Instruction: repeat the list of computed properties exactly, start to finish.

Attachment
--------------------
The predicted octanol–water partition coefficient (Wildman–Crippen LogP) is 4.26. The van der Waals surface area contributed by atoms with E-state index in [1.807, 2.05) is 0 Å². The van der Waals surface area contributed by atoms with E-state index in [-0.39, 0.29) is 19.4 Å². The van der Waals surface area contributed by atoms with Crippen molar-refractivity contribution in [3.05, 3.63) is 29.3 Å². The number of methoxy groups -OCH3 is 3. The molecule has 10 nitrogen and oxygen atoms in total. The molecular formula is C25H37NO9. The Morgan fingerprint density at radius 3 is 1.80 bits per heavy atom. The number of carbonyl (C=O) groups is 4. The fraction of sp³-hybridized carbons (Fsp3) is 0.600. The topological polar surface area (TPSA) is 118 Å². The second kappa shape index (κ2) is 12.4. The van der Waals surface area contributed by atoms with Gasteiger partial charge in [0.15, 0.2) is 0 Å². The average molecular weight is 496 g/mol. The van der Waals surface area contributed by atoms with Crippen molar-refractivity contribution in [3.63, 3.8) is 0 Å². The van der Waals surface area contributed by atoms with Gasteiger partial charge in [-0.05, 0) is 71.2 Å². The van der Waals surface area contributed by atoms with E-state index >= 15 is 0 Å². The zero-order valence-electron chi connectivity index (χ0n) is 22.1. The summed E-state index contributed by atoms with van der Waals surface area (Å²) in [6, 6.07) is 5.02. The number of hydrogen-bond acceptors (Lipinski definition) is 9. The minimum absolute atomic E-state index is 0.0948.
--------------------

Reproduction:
The predicted octanol–water partition coefficient (Wildman–Crippen LogP) is 4.26. The van der Waals surface area contributed by atoms with E-state index in [1.807, 2.05) is 0 Å². The van der Waals surface area contributed by atoms with E-state index in [-0.39, 0.29) is 19.4 Å². The van der Waals surface area contributed by atoms with Crippen molar-refractivity contribution in [3.05, 3.63) is 29.3 Å². The number of methoxy groups -OCH3 is 3. The molecule has 10 nitrogen and oxygen atoms in total. The molecular formula is C25H37NO9. The Morgan fingerprint density at radius 3 is 1.80 bits per heavy atom. The number of carbonyl (C=O) groups is 4. The fraction of sp³-hybridized carbons (Fsp3) is 0.600. The topological polar surface area (TPSA) is 118 Å². The second kappa shape index (κ2) is 12.4. The van der Waals surface area contributed by atoms with Gasteiger partial charge in [0.15, 0.2) is 0 Å². The average molecular weight is 496 g/mol. The van der Waals surface area contributed by atoms with Crippen molar-refractivity contribution in [3.63, 3.8) is 0 Å². The van der Waals surface area contributed by atoms with Gasteiger partial charge in [-0.05, 0) is 71.2 Å². The van der Waals surface area contributed by atoms with E-state index >= 15 is 0 Å². The zero-order valence-electron chi connectivity index (χ0n) is 22.1. The summed E-state index contributed by atoms with van der Waals surface area (Å²) in [6, 6.07) is 5.02. The number of hydrogen-bond acceptors (Lipinski definition) is 9. The minimum absolute atomic E-state index is 0.0948.